The International Credit Transfer, 1992
Recent years have seen considerable growth in cross-border and overseas
banking activities. On the one hand, banks are increasingly seeking to ascertain
subsidiaries, or atleast offices, in countries apart from their own. On the
opposite hand, the commercial activities of banks, specifically funds transfers,
have expanded tremendously. This growth has occurred in terms of both the
quantity of individual payments and also the total amounts "moved" from one
entity to a different entity. The United Nations Commission on International
Trade Law (UNICITRAL) was formed in 1966 by the United Nation's General
However, the Model law on International Credit Transfer was adopted by the
United Nations Commission on International Trade Law (UNICITRAL) in 1992. The
Model law was made as a response to a major change in the means by which funds
were being transferred internationally. The change mainly involved two elements,
that is, the switch from paper based payment orders (through the collection of
cheques and other similar instruments) to more use of payment orders sent
through electronic means and the switch from generalized use of debit transfers
to generalized use of credit transfers.
The Model law is the most useful document of modern times as it offers
opportunity to unify the law of credit transfers by adopting a text that is
drafted in order to meet the needs of modern funds transfer techniques. The 1992
document principally revolves around the rules governing the credit transfer
done internationally and all the payment undertakings by the banks and insurance
companies to back up the obligations of their customers arising under
cross-border transactions. The underlying purpose of these instruments is solely
to improve payment systems and thereby facilitate trade between two or more
Prior To The 1992 Document:
Until the mid-1970s, a person who wished to transfer funds internationally to
waive off his/her obligation or to provide funds to someone in the foreign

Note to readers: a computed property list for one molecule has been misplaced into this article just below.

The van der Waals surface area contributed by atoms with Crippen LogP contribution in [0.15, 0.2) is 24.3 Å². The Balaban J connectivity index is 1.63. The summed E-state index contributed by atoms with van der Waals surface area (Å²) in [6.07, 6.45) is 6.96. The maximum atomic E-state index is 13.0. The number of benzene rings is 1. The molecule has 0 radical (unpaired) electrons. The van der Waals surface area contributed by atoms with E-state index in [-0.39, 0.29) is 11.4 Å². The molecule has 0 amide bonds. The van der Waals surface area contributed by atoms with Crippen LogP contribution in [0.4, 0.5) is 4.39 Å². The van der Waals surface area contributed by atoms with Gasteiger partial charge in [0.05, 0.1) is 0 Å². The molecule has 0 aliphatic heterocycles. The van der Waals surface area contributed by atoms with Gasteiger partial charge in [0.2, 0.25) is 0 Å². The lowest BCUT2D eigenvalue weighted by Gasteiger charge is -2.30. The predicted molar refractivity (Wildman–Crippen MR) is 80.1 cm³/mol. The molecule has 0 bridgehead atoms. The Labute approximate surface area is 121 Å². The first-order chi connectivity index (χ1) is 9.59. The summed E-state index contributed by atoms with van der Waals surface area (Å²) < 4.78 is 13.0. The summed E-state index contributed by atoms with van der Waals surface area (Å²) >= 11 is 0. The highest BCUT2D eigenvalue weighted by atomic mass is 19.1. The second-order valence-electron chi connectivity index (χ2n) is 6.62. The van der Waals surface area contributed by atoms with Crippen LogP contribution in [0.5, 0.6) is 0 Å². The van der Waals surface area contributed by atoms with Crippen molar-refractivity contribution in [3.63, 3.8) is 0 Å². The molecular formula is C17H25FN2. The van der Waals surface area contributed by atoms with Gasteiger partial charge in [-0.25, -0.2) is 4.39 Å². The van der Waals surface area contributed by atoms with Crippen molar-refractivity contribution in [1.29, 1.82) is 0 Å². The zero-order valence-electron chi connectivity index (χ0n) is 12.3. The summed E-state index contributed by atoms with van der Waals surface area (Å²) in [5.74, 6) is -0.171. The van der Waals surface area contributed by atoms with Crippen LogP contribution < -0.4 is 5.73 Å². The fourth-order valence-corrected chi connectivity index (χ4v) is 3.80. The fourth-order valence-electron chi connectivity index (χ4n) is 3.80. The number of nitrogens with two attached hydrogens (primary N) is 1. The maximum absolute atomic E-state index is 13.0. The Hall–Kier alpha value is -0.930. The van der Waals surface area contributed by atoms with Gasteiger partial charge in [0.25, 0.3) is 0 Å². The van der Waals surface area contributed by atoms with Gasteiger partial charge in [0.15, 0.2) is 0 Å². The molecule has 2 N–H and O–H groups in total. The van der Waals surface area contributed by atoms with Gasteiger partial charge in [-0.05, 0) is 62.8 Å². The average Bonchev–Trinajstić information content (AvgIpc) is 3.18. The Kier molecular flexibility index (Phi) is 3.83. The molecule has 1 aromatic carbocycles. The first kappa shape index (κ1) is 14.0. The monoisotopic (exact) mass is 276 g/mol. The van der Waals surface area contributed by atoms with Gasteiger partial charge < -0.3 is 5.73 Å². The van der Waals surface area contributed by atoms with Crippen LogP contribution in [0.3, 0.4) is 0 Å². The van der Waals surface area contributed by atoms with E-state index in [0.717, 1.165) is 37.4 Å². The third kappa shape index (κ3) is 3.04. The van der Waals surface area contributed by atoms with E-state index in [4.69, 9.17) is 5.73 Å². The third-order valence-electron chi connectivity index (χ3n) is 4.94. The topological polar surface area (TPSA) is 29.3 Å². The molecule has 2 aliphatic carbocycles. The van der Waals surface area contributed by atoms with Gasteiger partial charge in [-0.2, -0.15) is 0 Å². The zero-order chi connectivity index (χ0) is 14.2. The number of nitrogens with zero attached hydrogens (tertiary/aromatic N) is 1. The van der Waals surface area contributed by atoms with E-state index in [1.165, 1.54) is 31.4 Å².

country had limited options. Most of these ways involved paper based
transactions like cheques, bills of exchange and other similar instruments.
Furthermore, collection of international bank draft was also one of the most
used ways to transfer funds overseas. However, it was soon realized that such
transmission was time consuming, expensive and slow. Therefore, need for
introduction of other methods of payment was felt internationally and as a
result appropriate steps were taken.
In mid 1970s, introduction of telex transfers and computer-to-computer interbank
telecommunication came into picture and it proved to be cost efficient, speedy
and more accurate. It overcame all the shortcomings of the earlier used methods.
Both of these methods were also preferred because in these methods it is the
originator of the fund transfer who initiates the banking procedures by issuing
a payment order to its own bank to debit its account and then to credit the
account of the beneficiary. Hence, the use of other methods of funds transfer
However, the situation began to change when in 1975 the first international
inter-bank computer-to-computer message system came into service.
Simultaneously, electronic funds transfer system for businesses and for consumer
use started to appear in a number of different countries.
Since, the rules to be
applied on electronic funds transfer were not uniform everywhere, UNICITRAL
started doing efforts in the direction of unification of laws in order to make
uniform rules for all the countries to follow since there were a lot of
differences in the legal rules governing such international transactions. Hence,